A First Hand Story of the Midwest Ice Storms

Laurie LongBlog

This is a guest post by my friend Janet Wendland who lives in Kansas and had first hand experience with enduring natural disasters.

The weather in Kansas can be brutally extreme, from blizzards and subzero temperatures in winter to severe thunderstorms with damaging winds, hail and flooding in the summer.

People living here are quite pragmatic about those events and are probably more prepared than most to deal with emergency conditions. It is normal to keep a winter emergency kit in your car, to keep the ice melted and a snow shovel handy.

Year-round, most of us have an emergency stock of bottled water, non-perishable foods, candles, lanterns, and battery operated flashlights and radios handy. This said, I don’t believe anyone was totally prepared for the devastating ice-storm that we experienced in December.
On December 11th, rain started falling mid-afternoon. The temperature was in the 40’s and we were glad to get the much needed rainfall. The rain continued, and by mid-evening freezing rain and temperatures fell into the 20’s. The freezing rain accumulated on trees, power lines, streets and sidewalks.

After going to bed, it was eerie to see green sparks and strobe light effects flashing outside as the neighborhood power lines were stretched and arcing. The night sounds were eerie too as I could hear the trees groaning under the weight of the ice and then the snapping of branches.

When I awakened, the neighborhood looked like a war zone with full-grown trees toppled and strewn everywhere. Trees and limbs continued to moan, snap and topple during the day. Many trees fell on power lines and caused wide-spread power outages. Others falling trees pulled electric boxes off houses and caused numerous house fires. Some power lines, though downed, were still live and caused fire dangers.

I was very fortunate as I only sustained minor damage to the guttering on my house from falling limbs and only lost power for about four hours. Many people suffered major loses when limbs fell

through roofs, broke windows or fell on vehicles. Much of the town was without power for 4-12 days.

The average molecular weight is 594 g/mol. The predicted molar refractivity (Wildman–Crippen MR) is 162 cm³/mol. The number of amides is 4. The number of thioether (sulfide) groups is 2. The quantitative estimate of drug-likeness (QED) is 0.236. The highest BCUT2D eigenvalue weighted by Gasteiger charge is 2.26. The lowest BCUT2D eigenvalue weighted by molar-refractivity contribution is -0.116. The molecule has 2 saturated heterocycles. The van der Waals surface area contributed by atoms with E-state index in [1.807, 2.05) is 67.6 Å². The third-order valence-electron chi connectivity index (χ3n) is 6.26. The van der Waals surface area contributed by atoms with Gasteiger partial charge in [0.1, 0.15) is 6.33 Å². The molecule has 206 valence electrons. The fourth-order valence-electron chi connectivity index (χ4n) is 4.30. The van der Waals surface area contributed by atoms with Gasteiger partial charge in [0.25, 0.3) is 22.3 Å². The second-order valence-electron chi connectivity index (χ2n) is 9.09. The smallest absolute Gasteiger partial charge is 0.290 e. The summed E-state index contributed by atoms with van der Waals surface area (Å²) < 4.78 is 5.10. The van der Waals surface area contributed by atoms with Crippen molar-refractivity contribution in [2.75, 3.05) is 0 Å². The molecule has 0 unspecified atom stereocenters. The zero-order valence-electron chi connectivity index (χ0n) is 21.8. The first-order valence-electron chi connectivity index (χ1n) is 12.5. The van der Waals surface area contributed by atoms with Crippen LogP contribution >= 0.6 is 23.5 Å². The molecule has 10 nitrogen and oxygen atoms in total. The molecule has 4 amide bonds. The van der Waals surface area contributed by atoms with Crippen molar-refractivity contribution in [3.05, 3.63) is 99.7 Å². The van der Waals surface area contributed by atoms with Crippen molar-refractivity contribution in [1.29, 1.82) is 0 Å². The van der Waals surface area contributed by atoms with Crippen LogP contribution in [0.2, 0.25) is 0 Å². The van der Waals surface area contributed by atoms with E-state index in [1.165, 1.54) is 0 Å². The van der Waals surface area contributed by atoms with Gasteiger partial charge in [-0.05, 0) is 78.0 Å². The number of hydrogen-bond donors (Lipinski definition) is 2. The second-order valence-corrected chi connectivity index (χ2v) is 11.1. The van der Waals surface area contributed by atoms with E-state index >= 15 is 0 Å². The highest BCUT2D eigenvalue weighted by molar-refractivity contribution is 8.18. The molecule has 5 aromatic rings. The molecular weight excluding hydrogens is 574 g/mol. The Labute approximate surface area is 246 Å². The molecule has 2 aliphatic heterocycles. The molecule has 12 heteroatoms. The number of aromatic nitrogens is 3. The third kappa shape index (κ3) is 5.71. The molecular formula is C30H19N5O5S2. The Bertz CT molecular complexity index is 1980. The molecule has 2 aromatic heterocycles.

Few individuals own emergency generators and so warming shelters were opened at various locations around town and were soon filled to capacity. Churches took names of people willing to open their homes to neighbors and acted as liaisons in getting people sheltered.

Once electricity was restored, people were able to return to their homes, the cleanup began. The food in refrigerators and freezers had spoiled, house plants had frozen, and some water lines had burst. Much electrical equipment was ‘fried’ from the sporadic power surges.

This experience has made me consider how to hone my personal emergency plan and be better prepared.

Here are some changes I am making:

  • I have a working, although unused, pot-bellied stove and have made an appointment with the chimney sweep so that I can use it, if needed, without it being a fire hazard.
  • I have reread my homeowner’s insurance policy, and now know that I should take photos of the food I might discard as my policy will pay for the replacement.
  • I have also purchased a manual can opener and will be able to open and eat the canned goods most of us have in stock.
  • I’ve learned how to manually release and open the garage door.
  • I now know where the main water shutoff is located.

These are a few new simple steps that have created a new peace of mind.

Laurie LongA First Hand Story of the Midwest Ice Storms